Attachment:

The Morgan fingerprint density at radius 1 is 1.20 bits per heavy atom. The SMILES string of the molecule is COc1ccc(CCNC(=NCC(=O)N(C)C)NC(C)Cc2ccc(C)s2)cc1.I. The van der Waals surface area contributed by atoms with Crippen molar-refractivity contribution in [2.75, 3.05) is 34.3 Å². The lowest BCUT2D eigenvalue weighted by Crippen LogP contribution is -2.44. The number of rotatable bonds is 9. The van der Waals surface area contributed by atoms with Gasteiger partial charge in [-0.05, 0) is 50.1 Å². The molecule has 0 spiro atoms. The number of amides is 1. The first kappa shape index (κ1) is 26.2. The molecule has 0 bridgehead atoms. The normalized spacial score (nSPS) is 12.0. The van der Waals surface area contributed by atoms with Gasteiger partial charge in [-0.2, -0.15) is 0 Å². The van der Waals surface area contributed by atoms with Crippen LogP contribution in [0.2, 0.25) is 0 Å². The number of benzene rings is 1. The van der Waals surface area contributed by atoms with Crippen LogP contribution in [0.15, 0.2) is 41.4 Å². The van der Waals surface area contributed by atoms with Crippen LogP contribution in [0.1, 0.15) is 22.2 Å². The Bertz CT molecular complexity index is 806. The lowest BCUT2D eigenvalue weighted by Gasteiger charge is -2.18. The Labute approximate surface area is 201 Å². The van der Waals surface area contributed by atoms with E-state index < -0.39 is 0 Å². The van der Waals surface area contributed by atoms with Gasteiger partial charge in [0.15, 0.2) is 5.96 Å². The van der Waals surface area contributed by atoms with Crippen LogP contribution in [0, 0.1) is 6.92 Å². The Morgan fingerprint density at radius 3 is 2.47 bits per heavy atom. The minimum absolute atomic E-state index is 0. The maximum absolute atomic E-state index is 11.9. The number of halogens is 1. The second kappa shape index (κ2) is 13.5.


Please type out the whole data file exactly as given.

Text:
The Morgan fingerprint density at radius 1 is 1.20 bits per heavy atom. The SMILES string of the molecule is COc1ccc(CCNC(=NCC(=O)N(C)C)NC(C)Cc2ccc(C)s2)cc1.I. The van der Waals surface area contributed by atoms with Crippen molar-refractivity contribution in [2.75, 3.05) is 34.3 Å². The lowest BCUT2D eigenvalue weighted by Crippen LogP contribution is -2.44. The number of rotatable bonds is 9. The van der Waals surface area contributed by atoms with Gasteiger partial charge in [-0.05, 0) is 50.1 Å². The molecule has 0 spiro atoms. The number of amides is 1. The first kappa shape index (κ1) is 26.2. The molecule has 0 bridgehead atoms. The normalized spacial score (nSPS) is 12.0. The van der Waals surface area contributed by atoms with Gasteiger partial charge in [-0.2, -0.15) is 0 Å². The van der Waals surface area contributed by atoms with Crippen LogP contribution in [0.2, 0.25) is 0 Å². The number of benzene rings is 1. The van der Waals surface area contributed by atoms with Crippen LogP contribution in [0.15, 0.2) is 41.4 Å². The van der Waals surface area contributed by atoms with Crippen LogP contribution in [0.1, 0.15) is 22.2 Å². The Bertz CT molecular complexity index is 806. The lowest BCUT2D eigenvalue weighted by Gasteiger charge is -2.18. The Labute approximate surface area is 201 Å². The van der Waals surface area contributed by atoms with E-state index < -0.39 is 0 Å². The van der Waals surface area contributed by atoms with Gasteiger partial charge in [0.15, 0.2) is 5.96 Å². The van der Waals surface area contributed by atoms with Crippen LogP contribution in [0, 0.1) is 6.92 Å². The Morgan fingerprint density at radius 3 is 2.47 bits per heavy atom. The minimum absolute atomic E-state index is 0. The maximum absolute atomic E-state index is 11.9. The number of halogens is 1. The second kappa shape index (κ2) is 13.5.